BP Officials Step Up Profile on Eve of Capitol Hill Hearings
Top BP officials, reeling from a massive Gulf Coast oil spill, were trying to boost their communications efforts in advance of back-to-back Congressional hearings planned for Tuesday.
David Nagel, executive vice president of BP America, briefed reporters at the K Street office of BP’s public relations outfit, Brunswick Group. In the seventh floor conference room, Nagel, who has headed BP’s Washington, D.C., office for more than a year, passed out colorful handouts depicting the Gulf of Mexico drilling operation and how officials were attempting to secure the leaky well.
“I’m confident, one way or the other, we will shut off this well,” Nagel said.
He suggested Monday that the oil company could exceed the $75 million limit for liability claims related to the oil spill. Already some Members of Congress have proposed to up the cap in light of the spill caused by the company’s offshore drilling operations.
Nagel told reporters that the company has so far incurred $350 million in expenses on the oil spill effort. As of Sunday night, BP paid out 650 claims totaling $3 million.
He said the $75 million liability ceiling for damages imposed as part of a broader oil pollution law approved in 1990 was “not where our head is at,” as the company tries to deal with the aftermath of the oil rig incident.
“We will process claims,” he said. “We’re not thinking of a top cap of $75 million.”
BP executives are sure to be asked about raising the liability limit on Tuesday as they testify before the Senate’s Energy and Natural Resources and Environment and Public Works committees. Three Democratic Senators, including Frank Lautenberg (N.J.), who sits on the Environment and Public Works panel, and Bob Menendez (N.J.), who is on Energy and Natural Resources, have proposed legislation to raise the liability limits to $10 billion.
The hearings are also expected to focus on BP’s safety record, problems it is having capping the leaking well and the wisdom of continuing offshore drilling.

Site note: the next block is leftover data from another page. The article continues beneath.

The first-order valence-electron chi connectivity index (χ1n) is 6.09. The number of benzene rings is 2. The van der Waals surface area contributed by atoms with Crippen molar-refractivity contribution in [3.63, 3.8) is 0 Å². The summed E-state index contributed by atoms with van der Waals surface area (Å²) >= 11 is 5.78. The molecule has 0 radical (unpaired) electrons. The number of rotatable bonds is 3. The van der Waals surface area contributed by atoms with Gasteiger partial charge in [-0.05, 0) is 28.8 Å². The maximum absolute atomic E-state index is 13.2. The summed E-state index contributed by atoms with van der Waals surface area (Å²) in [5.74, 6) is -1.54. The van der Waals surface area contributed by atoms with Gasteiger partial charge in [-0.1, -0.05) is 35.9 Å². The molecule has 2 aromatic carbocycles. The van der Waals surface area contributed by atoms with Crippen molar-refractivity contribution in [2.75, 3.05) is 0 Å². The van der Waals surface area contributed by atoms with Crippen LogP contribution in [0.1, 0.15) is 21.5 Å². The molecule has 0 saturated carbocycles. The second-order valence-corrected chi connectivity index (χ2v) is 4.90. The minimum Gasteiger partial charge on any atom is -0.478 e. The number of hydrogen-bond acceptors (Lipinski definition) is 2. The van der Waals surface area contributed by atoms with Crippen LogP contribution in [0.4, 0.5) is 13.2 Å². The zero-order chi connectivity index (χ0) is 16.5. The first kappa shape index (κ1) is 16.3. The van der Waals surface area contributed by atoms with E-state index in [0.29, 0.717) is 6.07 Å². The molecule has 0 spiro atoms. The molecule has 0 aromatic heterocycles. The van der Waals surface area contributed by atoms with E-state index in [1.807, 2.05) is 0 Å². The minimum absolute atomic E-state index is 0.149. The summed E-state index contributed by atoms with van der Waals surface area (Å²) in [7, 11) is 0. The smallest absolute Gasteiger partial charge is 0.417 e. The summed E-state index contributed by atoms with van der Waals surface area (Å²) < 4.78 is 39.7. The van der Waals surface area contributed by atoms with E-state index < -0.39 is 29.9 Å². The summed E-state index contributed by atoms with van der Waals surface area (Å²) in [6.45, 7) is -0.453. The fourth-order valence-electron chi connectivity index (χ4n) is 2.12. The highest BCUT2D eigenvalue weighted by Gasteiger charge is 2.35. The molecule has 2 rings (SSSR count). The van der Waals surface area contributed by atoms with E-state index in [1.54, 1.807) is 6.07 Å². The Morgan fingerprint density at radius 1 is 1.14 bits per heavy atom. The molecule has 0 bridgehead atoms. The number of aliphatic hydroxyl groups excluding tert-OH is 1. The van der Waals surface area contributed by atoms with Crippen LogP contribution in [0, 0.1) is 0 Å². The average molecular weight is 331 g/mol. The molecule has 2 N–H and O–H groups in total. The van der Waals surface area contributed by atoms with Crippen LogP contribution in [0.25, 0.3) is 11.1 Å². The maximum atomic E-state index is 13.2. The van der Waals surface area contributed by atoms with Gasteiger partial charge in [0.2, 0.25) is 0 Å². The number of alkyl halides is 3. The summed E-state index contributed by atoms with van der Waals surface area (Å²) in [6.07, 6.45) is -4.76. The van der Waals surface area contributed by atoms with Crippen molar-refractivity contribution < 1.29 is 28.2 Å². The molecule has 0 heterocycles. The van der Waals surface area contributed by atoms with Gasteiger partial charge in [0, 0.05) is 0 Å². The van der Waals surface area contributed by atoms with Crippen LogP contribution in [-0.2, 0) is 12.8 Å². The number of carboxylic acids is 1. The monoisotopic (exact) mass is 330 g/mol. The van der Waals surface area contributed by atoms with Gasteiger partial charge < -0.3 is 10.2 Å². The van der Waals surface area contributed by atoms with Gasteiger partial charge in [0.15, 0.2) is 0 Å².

Nagel declined to say whether the hearings are proving a distraction given that the company and government agencies are still working furiously to cap the well and prevent coastal damage from the oil.
“We’re working to prepare for them,” he said of the hearings, adding that the company has sought to get answers for Congress from various company officials out in the field.
Nagel also declined to say what position BP would take on legislation to raise the cap to $10 billion.
“We will obviously get asked for our view,” he said. Nagel said company officers will answer questions and be “very transparent” on Capitol Hill.
Some Members of Congress are also clamoring for a moratorium on future drilling off the coasts in the wake of the spill. But Nagel said “oil and gas from the Gulf of Mexico is really important.”
Nagel said the British company’s CEO, Tony Hayward, was not testifying because he is in the Gulf region leading the investigation. Rather, Lamar McKay, the president and chairman of BP America, based in Houston, will appear before the Senate panels.
Also testifying will be Steven Newman, president and CEO of Transocean, which owns the oil rig, and Tim Probert, chief health, safety and environmental officer for Halliburton, which was the cement contractor for the drilling operation.
The various responsibilities of the involved companies in the drilling operation will be outlined for Congressional committees Tuesday, BP officials said privately.
Nagel said the Deep Horizon oil rig, which had been used for nine years, had “a very good safety record.” But he said what company officials had believed to be a fail-safe feature on the “blowout preventer” did not work.
He said the oil was leaking from two locations now. The company has plans to drill two relief wells to patch the leak 18,000 feet below sea level. However, that process could take up to 90 days to complete.